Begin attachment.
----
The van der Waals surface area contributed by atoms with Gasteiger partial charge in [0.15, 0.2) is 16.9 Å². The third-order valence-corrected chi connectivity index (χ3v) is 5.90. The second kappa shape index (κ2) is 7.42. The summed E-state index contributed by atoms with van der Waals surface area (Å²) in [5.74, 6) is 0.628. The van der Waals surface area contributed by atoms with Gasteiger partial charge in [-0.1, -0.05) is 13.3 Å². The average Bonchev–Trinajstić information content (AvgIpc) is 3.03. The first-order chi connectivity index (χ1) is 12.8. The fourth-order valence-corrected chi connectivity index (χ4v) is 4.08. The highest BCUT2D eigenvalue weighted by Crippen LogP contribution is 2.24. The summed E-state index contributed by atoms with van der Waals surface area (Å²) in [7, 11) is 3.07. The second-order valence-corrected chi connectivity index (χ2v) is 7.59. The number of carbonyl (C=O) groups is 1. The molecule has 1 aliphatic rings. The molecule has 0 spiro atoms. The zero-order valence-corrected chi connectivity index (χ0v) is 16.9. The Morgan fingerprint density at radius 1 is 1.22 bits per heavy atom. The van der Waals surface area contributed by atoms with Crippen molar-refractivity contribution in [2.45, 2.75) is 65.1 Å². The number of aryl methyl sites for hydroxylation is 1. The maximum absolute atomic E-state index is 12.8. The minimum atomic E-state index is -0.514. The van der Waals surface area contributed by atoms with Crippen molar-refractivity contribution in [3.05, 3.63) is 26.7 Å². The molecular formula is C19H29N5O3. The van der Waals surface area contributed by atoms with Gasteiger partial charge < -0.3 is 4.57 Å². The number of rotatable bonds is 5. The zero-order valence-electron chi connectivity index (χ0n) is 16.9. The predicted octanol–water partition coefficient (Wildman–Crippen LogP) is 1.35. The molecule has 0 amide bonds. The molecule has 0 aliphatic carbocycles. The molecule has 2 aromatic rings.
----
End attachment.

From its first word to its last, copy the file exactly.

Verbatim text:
The van der Waals surface area contributed by atoms with Gasteiger partial charge in [0.15, 0.2) is 16.9 Å². The third-order valence-corrected chi connectivity index (χ3v) is 5.90. The second kappa shape index (κ2) is 7.42. The summed E-state index contributed by atoms with van der Waals surface area (Å²) in [5.74, 6) is 0.628. The van der Waals surface area contributed by atoms with Gasteiger partial charge in [-0.1, -0.05) is 13.3 Å². The average Bonchev–Trinajstić information content (AvgIpc) is 3.03. The first-order chi connectivity index (χ1) is 12.8. The fourth-order valence-corrected chi connectivity index (χ4v) is 4.08. The highest BCUT2D eigenvalue weighted by Crippen LogP contribution is 2.24. The summed E-state index contributed by atoms with van der Waals surface area (Å²) in [7, 11) is 3.07. The second-order valence-corrected chi connectivity index (χ2v) is 7.59. The number of carbonyl (C=O) groups is 1. The molecule has 1 aliphatic rings. The molecule has 0 spiro atoms. The zero-order valence-corrected chi connectivity index (χ0v) is 16.9. The Morgan fingerprint density at radius 1 is 1.22 bits per heavy atom. The van der Waals surface area contributed by atoms with Crippen molar-refractivity contribution in [2.45, 2.75) is 65.1 Å². The number of aryl methyl sites for hydroxylation is 1. The maximum absolute atomic E-state index is 12.8. The minimum atomic E-state index is -0.514. The van der Waals surface area contributed by atoms with Crippen molar-refractivity contribution in [3.05, 3.63) is 26.7 Å². The molecular formula is C19H29N5O3. The van der Waals surface area contributed by atoms with Gasteiger partial charge < -0.3 is 4.57 Å². The number of rotatable bonds is 5. The zero-order valence-electron chi connectivity index (χ0n) is 16.9. The predicted octanol–water partition coefficient (Wildman–Crippen LogP) is 1.35. The molecule has 0 amide bonds. The molecule has 0 aliphatic carbocycles. The molecule has 2 aromatic rings.